- Growth in the use of aggregated data: Aggregated data will also be an important tool for ad targeting. Advertisers should look for reliable, high-quality sources of aggregated data.
- Development of new personalization technologies: Demand-side platforms and technology providers will continue to develop new technologies to enable the personalization of ads without third-party cookies. Advertisers must keep up with these innovations to stay ahead of the competition.
How do cookies and the General Data Protection Regulation (GDPR) fit together?
Third-party cookies and the GDPR are significantly interlinked because this regulation addresses the processing of personal data by companies, and cookies can be one of the methods for collecting such information.
According to the GDPR, it is imperative that companies clarify to users the usefulness of the data collected, as well as the way in which this data will be shared.
We are focusing on personal data here, meaning any information relating to a natural person that can be identified directly or indirectly. However, not all information captured by cookies is of a personal nature.
However, when something as simple as an e-mail address is provided, identification takes place, and it is in this instance that we are dealing with personal data.
Such data is only considered legitimate if it complies with the principles and rights of the data subjects, and if the data protection regime established by the GDPR is respected. Therefore, the collection of personal data through cookies, according to the legislation, must be restricted to what is essential to achieve legitimate, clear and specific objectives.
Although it is not a universal practice, companies should offer users instructions on how to control their preferences through settings on their browser or device.
What is known as “cookie management” goes beyond simply explaining the concept and choosing whether to accept or reject third-party cookies. This management should clarify, for example, how cookies can be removed or deactivated, and reinforce that consent is revocable at any time.
The Termination of Cookies and the Emergence of the Privacy Sandbox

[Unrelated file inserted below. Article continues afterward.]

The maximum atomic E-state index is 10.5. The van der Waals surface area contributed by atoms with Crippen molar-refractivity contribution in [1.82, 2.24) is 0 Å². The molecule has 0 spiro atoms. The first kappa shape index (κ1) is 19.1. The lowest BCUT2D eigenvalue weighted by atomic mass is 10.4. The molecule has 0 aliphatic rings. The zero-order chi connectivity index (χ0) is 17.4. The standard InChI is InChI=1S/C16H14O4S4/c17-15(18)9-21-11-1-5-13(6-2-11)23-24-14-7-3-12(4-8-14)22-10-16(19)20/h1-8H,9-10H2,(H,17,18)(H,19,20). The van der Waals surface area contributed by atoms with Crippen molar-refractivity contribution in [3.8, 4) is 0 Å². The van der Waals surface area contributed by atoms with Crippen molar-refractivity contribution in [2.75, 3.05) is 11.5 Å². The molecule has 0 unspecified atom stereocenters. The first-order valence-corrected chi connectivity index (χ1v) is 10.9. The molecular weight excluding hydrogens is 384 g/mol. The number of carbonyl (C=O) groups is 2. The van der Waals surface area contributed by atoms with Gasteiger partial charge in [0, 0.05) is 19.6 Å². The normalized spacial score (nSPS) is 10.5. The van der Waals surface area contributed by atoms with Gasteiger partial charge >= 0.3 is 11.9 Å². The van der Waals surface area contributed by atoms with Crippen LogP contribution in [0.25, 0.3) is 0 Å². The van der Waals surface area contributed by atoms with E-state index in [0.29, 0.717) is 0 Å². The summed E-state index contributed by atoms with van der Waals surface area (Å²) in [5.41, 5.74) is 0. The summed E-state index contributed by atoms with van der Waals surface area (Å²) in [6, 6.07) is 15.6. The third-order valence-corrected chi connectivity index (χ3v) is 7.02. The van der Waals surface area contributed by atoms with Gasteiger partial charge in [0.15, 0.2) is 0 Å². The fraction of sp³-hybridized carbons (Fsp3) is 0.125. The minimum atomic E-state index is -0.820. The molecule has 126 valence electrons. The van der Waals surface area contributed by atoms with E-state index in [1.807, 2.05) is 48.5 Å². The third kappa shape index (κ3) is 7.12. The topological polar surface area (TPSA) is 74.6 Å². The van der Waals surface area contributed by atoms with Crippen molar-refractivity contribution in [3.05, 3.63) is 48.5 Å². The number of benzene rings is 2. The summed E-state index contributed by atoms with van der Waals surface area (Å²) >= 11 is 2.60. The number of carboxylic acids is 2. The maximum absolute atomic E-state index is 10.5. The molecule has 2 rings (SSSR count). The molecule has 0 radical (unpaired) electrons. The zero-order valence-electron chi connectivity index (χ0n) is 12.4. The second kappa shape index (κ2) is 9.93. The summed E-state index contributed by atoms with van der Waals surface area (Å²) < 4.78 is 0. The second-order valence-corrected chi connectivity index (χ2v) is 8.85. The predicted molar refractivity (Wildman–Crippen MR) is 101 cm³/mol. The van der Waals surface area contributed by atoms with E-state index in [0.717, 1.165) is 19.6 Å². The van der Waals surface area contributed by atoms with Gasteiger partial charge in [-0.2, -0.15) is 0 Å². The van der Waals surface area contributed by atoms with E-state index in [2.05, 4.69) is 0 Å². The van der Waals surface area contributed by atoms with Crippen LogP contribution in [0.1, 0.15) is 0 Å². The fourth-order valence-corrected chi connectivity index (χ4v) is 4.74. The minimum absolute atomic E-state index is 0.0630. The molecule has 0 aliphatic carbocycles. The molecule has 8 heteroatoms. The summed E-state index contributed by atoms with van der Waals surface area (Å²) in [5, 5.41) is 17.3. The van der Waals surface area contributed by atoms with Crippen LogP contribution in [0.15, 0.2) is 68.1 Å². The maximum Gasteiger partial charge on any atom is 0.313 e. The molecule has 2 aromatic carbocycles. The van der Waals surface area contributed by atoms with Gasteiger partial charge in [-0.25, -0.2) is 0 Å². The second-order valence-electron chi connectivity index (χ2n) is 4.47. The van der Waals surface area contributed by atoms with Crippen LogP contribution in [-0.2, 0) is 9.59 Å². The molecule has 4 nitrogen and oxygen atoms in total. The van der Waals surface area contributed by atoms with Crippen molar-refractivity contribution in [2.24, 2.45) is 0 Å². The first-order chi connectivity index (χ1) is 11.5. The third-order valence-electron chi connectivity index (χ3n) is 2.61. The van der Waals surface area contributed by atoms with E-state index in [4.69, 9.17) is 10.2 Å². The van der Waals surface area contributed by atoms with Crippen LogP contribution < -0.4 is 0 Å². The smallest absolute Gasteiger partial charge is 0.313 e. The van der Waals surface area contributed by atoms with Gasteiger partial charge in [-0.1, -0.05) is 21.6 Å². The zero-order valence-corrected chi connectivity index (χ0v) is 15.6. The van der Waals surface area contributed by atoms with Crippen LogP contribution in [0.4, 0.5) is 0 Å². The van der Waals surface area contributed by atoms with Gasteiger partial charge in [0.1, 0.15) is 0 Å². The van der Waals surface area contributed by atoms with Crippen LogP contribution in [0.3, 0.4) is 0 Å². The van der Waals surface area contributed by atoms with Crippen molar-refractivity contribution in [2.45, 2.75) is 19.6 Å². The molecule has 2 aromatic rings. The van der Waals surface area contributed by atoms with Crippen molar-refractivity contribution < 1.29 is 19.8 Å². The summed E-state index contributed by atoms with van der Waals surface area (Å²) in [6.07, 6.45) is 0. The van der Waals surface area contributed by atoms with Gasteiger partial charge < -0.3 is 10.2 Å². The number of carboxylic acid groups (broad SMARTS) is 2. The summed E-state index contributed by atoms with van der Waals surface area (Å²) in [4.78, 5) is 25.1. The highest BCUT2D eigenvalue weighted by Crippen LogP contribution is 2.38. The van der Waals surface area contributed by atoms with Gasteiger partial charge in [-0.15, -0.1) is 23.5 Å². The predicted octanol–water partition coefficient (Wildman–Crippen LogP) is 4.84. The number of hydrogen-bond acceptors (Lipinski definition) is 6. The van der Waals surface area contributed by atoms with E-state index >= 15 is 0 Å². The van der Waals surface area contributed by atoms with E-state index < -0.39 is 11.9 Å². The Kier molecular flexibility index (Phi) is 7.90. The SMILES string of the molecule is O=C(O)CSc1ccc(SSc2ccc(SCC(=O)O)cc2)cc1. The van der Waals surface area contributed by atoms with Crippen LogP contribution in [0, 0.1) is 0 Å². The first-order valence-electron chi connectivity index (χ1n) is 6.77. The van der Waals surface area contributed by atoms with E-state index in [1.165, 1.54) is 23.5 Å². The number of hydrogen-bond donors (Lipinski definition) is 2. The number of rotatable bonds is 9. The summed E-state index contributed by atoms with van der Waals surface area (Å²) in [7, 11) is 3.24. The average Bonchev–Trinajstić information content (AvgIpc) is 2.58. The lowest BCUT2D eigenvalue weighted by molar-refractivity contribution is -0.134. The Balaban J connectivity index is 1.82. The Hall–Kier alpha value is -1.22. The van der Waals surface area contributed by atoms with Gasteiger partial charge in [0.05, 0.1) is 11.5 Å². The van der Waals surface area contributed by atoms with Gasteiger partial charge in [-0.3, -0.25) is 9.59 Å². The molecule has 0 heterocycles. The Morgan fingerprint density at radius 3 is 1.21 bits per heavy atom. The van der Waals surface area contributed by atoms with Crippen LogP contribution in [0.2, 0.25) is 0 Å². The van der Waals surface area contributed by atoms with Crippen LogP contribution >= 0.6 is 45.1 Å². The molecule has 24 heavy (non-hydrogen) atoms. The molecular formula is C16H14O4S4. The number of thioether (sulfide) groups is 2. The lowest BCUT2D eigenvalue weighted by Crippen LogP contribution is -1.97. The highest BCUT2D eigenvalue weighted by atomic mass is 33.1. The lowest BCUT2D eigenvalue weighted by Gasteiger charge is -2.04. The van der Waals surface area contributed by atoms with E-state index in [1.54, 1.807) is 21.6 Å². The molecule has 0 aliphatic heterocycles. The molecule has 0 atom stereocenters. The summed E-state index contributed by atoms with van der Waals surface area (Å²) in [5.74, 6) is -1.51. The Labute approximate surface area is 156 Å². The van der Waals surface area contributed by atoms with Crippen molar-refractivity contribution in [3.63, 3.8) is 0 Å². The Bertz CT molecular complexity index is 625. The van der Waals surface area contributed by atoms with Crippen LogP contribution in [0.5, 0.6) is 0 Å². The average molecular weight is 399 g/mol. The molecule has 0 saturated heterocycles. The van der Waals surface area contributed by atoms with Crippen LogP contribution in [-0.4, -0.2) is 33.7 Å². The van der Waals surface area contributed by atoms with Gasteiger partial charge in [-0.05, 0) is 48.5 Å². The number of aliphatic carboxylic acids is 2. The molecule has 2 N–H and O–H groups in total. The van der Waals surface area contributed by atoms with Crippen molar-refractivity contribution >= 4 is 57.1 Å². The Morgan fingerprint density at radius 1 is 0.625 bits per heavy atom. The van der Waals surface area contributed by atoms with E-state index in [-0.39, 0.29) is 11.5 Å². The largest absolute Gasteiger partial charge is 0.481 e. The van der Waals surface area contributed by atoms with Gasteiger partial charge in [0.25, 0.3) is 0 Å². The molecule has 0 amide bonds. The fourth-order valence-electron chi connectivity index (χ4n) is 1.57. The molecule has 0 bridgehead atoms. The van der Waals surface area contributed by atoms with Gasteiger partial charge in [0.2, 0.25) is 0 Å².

Of course, Google doesn’t just want to stop using third-party cookies without offering an alternative. For those already familiar with the search engine’s approach, the presentation of a next plan was to be expected.
The search for an alternative tool for targeting online ads is obvious, and is exactly why Google has postponed the end of cookies twice. This search for a replacement, which isn’t really a replacement since it wouldn’t be logical to replicate the same system, has been ongoing since 2019. The team responsible for Google Chrome has been working to develop new open standards that allow users’ data to be collected without infringing on their privacy: this is the Privacy Sandbox.
As stated by the company itself, the goal is to: “Promote user privacy on the web, while providing publishers, creators and other developers with the essential tools to establish robust businesses, ensuring a safe and prosperous internet for all.” Until 2021, the Privacy Sandbox housed the Federated Learning of Cohorts (FLoC) project as an alternative to conventional cookies. However, in early 2022, as reported by TechCrunch, FLoC was replaced by Topics.
What is Topics?
It’s an initiative that classifies the websites visited by users into broad themes. This makes it possible to understand users’ interests through generalized categories.
The result? Ads that are also more generic. The rationale is similar to that of FLoC. However, Topics differs in that it anonymizes even more information about website users.
With a duration limited to three weeks, the topics identified are restricted to the user’s device. In other words, there is no intervention from an external server, including Google’s own.
A curiosity: Topics was developed based on the reactions and feedback received by the community during the FLoC tests.
The end of third-party cookies is an important milestone in the digital marketing industry. Companies that are prepared for this change will be well positioned for success in the future.